President Trump revived the Keystone XL pipeline and Dakota Access pipeline with a highly publicized executive order this week. In New York State, Governor Cuomo’s administration has also acted, quietly, to further energy pipelines across New York State.
On the day before Christmas Eve, Governor Cuomo’s Department of Environmental Conservation approved permits to allow a 200-mile gas pipeline in New York State to expand its capacity. The permits, effective on January 1, 2017, allow three gas compressor stations to upgrade. That will enable the existing Dominion- New Market pipeline to pump larger quantities of fracked natural gas. It was weeks before opponents discovered that the permits had been granted.
Now, 69 groups are asking that the decision be rescinded, because they say the environmental agency did not adequately address their concerns, expressed in public comments.
Keith Schue, with the Cooperstown-based Otsego 2000, says the whole point of having environmental regulations and a permitting process is for the agency to answer public worries.
“There’s 10 pages worth of legal analysis that we did,” Schue said. “And we don’t see any response to that important legal analysis.”
Schue says he has plenty of proof that the comments did indeed get to the DEC, including screen shots of emailed comments that are time stamped, and the receipt for a hard copy of the comments mailed to the agency. He says in addition, he delivered the legal analysis and other papers in person to the agency.
Nicolle Dillingham, the director of Otsego 2000, who is also an attorney with experience in environmental law, says the groups are considering court action if they don’t get a response.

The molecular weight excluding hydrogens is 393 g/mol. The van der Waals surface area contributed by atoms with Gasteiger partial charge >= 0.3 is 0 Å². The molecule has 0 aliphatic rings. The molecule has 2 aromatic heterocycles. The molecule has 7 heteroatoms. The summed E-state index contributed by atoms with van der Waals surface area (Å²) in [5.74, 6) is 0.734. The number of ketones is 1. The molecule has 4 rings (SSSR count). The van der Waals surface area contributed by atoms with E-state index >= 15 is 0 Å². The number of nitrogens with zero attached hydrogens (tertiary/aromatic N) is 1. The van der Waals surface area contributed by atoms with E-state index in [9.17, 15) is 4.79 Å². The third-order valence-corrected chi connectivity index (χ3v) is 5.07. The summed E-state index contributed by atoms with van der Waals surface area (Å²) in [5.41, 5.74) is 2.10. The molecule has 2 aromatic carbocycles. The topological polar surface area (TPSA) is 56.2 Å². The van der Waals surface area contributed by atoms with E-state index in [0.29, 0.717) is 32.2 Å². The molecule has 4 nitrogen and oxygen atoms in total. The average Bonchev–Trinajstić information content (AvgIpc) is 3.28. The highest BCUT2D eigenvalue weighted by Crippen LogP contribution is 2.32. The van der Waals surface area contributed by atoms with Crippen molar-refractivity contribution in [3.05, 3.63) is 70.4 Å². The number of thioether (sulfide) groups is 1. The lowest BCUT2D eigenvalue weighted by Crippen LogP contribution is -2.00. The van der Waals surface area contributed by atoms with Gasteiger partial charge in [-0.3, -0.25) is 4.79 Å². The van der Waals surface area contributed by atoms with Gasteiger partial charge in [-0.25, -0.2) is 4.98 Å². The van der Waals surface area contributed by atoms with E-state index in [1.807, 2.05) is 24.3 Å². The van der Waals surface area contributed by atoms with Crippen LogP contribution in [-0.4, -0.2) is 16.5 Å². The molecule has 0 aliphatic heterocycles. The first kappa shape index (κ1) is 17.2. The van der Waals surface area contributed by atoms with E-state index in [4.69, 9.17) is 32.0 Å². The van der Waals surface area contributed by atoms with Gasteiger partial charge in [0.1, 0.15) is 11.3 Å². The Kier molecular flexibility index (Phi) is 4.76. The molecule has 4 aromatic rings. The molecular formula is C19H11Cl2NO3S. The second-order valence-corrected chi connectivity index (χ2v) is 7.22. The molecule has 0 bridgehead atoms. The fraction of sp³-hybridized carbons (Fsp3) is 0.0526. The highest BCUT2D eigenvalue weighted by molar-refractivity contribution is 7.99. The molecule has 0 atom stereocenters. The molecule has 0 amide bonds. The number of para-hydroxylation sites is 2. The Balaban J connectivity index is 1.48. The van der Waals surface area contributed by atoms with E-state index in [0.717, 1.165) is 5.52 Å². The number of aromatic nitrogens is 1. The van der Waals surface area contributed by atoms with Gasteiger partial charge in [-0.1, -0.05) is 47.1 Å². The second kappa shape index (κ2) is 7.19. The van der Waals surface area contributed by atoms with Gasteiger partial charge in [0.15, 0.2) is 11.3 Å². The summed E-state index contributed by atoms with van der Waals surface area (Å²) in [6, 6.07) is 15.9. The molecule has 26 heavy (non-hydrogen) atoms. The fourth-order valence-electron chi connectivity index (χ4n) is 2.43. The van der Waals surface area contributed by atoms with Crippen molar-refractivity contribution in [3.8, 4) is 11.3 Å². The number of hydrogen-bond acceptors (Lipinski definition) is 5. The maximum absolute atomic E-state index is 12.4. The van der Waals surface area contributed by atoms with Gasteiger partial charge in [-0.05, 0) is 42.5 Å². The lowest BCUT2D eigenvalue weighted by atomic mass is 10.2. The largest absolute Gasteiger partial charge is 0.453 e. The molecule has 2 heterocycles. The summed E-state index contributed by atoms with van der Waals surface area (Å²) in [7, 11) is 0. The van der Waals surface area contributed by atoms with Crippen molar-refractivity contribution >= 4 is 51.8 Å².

“We’re looking at whether that would constitute legal grounds for a suit,” Dillingham said.
Dillingham says it’s ironic that fracking is banned in New York State, but allows people who live in other states to suffer what she believes are its ill health effects.
“I refer to this as a “frack your neighbor’ policy. It is intellectually dishonest and ethically wrong,” Dillingham said. “If it’s not safe in New York, it’s not safe for the people of Pennsylvania or West Virginia or Ohio.”
Not everyone is unhappy with the decision. Grey Biryla, with the chamber of commerce affiliated Unshackle Upstate, says better access to cheap natural gas can boost manufacturing and create much-needed jobs in New York.
“It will provide more energy resources into the system,” Biryla said. “Hopefully making it more affordable and cheaper for high end energy users like manufacturers to operate in New York State.”
The Department of Environmental conservation, in a statement says the permits were issued after “careful review”, and include “stringent and unprecedented conditions to address air quality concerns” And, the agency says, all public comments received were adequately addressed.
After careful review, the New York State Department of Environmental Conservation (DEC) issued minor source permits on 12/23/16, effective 1/1/17, for the three facilities proposed by Dominion. The permits included stringent and unprecedented conditions to address air quality concerns. Before issuing the permits, DEC held three legislative public hearings on the issue and extended the public comment period in order to ensure the public had adequate opportunity to assist DEC in its review. DEC reviewed and considered all comments prior to making its final determination on the permits, including comments submitted by all commenting interest groups involved in this process before as well as during the public comment period.